HR School Board schedules three community meetings

Hood River superintindent search

A sense of deja vu clung to the discussion in Wednesday’s special session of the Hood River County School Board.

The topic was finding a new superintendent — a task most members of the board went through just two years ago.

One change from the process two years ago, when current superintendent Jerry Sessions was hired, is that more meetings for the community will be scheduled.

They will be Dec. 2-3 in Hood River, Odell and Cascade Locks. (Please see schedule below.) One of the meetings will have translation in Spanish.

“I heard loud and clear you want more community involvement,” consultant Jer Pratton told the board Wednesday. The special meeting was the board’s first formal conversation with Pratton about the procedures and timeline for the superintendent search, since hiring Pratton last week. He represents Oregon School Boards Association.

In his presentation to the board earlier this month, Pratton said he could go to work on the search as soon as the board wanted him to start.

“We are on a tight schedule,” board chairwoman Jan Veldhuisen Virk said Wednesday.

“Time is important,” Pratton said. “The next step is to collect information from people, and ask, ‘what is important?’ (in a new superintendent.)” Meetings will also be scheduled with district staff.

The plan the board and Pratton worked out Wednesday starts with community meetings in the first week of December to determine the qualifications the community wants in the new superintendent.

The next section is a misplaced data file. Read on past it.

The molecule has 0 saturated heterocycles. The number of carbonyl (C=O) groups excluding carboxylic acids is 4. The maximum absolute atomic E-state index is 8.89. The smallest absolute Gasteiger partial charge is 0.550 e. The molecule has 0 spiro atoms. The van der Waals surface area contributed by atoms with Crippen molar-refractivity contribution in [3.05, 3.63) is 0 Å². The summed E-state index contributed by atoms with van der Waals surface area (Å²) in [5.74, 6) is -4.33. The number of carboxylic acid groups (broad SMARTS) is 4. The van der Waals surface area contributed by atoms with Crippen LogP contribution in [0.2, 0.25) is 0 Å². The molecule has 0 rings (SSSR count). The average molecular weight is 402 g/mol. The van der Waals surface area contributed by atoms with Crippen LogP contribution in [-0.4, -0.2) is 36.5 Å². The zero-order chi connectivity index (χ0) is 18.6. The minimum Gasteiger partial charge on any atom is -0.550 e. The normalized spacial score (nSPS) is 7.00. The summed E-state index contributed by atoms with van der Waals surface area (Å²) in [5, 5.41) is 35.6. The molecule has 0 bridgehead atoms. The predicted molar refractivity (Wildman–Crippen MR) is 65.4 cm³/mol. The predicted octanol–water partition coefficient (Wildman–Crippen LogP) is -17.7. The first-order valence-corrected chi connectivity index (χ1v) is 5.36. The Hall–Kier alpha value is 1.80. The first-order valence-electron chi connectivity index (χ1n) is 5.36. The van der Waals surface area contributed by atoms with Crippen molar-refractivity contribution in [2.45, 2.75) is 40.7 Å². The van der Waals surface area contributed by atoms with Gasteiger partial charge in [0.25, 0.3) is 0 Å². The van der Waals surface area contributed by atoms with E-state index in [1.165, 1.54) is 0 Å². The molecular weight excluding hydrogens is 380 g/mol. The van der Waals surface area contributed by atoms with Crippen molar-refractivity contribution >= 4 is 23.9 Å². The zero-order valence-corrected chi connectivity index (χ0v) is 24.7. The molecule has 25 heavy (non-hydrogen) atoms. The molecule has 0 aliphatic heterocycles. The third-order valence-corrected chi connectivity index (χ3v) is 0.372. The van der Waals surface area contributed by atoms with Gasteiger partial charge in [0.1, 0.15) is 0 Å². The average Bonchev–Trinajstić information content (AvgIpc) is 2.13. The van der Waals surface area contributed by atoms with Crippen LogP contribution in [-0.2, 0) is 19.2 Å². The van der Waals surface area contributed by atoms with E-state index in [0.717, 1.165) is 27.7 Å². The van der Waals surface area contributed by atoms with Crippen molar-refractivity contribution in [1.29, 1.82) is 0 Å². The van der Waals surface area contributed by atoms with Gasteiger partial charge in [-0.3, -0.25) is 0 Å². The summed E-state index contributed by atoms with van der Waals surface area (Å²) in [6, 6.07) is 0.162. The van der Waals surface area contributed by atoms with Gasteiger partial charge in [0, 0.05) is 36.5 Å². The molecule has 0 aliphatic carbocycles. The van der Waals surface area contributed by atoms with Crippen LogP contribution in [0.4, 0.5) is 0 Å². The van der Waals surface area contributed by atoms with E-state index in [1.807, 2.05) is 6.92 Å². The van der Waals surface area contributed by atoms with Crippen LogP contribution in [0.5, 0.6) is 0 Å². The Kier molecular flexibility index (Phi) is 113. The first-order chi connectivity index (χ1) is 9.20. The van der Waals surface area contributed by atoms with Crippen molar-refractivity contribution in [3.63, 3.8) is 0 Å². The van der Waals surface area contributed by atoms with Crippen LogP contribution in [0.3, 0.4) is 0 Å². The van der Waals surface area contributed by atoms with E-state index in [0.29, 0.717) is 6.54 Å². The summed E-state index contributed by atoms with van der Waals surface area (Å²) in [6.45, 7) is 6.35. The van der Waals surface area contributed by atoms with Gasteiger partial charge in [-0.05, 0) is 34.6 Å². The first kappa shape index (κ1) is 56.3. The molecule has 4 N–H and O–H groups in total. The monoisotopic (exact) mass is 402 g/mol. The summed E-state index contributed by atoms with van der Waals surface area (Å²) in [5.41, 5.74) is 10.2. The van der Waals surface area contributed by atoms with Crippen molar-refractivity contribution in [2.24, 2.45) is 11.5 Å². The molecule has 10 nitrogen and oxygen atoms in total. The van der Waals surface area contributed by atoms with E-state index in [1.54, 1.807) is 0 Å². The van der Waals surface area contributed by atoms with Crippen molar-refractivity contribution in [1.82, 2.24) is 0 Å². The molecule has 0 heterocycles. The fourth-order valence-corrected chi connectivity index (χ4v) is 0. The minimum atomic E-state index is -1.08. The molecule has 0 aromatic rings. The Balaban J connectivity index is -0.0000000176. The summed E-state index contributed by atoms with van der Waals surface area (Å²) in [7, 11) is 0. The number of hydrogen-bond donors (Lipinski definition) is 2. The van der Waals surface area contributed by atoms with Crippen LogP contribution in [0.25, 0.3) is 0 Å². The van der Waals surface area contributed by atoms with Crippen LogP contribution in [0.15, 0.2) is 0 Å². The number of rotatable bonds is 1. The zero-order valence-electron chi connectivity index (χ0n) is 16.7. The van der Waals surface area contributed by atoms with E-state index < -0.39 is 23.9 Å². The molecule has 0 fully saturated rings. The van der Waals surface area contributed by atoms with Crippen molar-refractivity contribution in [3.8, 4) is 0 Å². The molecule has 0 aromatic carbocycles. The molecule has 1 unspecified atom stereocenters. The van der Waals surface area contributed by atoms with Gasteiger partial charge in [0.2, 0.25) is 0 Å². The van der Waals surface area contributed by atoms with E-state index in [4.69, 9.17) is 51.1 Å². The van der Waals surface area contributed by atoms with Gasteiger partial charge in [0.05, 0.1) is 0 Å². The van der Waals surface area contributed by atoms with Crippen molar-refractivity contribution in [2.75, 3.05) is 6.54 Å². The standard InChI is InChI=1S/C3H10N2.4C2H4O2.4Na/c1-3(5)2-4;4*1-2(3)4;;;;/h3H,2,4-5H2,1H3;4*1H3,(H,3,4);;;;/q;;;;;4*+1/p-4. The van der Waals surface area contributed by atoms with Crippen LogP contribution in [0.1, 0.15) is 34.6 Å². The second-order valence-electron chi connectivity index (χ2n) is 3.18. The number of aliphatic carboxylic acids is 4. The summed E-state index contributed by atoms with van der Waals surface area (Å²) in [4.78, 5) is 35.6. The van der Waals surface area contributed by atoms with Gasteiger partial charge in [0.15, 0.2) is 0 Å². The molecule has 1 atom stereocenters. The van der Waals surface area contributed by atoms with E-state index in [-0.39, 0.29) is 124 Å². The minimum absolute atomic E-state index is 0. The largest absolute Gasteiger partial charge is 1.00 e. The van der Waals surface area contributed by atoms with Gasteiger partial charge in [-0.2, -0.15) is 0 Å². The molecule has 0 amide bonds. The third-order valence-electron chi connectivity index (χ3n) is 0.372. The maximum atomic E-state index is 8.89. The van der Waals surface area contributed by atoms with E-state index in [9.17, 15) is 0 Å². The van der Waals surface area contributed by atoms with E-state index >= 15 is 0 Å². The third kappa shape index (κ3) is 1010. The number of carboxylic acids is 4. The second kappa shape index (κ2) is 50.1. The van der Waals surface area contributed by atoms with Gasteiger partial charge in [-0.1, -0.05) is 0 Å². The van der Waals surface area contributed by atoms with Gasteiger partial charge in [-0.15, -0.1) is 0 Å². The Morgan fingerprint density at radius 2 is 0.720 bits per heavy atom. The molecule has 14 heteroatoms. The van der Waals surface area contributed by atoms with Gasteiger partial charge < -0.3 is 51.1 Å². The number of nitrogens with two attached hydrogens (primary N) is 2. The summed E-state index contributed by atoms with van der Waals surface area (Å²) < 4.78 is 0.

“You want a Cecil B. DeMille type of production rather than one or two people,” Pratton said, referring to “casts of thousands” film director. “You want people to believe they were part of the process,” Pratton said.

Board member Sue McCarthy said, “I want this to be an open process.” Board members agreed that citizens should be encouraged to attend any of the community meetings, no matter their place of residence.

“The meetings are interchangeable,” Pratton said. “The information is more important than the particular groups.”

Pratton will keep track of all that is said in the staff and community meetings and report it to the board.

“I’ll tell you which group each comment came from and how many times, whether it came up one time or 25 times,” he said.

The district will formally advertise the position in mid-December; applicants will be due by Jan. 27, 2003. Screening, by what the board is terming an “advisory committee” that will include citizens, would happen Feb. 5-7. Interviews would take place Feb. 24-28, and the board would make its choice by March 21.

About 20 people, including teachers, administrators, other staff, and parents, will serve on the advisory committee. The committee, which will be chosen by Jan. 8, will work with Pratton, who will present a recommendation for approximately six finalists to invite for interviews.

“I am a strong advocate of having a screening committee,” Pratton said. “You involve them, you educate them, and give them an understanding of what kind of candidates are available.”

That will lead to a new round of meetings in which the community will meet and talk with the candidates, just as the district did in 2001.

“We’re in this together,” Pratton said. “We want the best possible person for the job. You don’t want a suit off the rack. Only you will know about the district — the board and its community know.”

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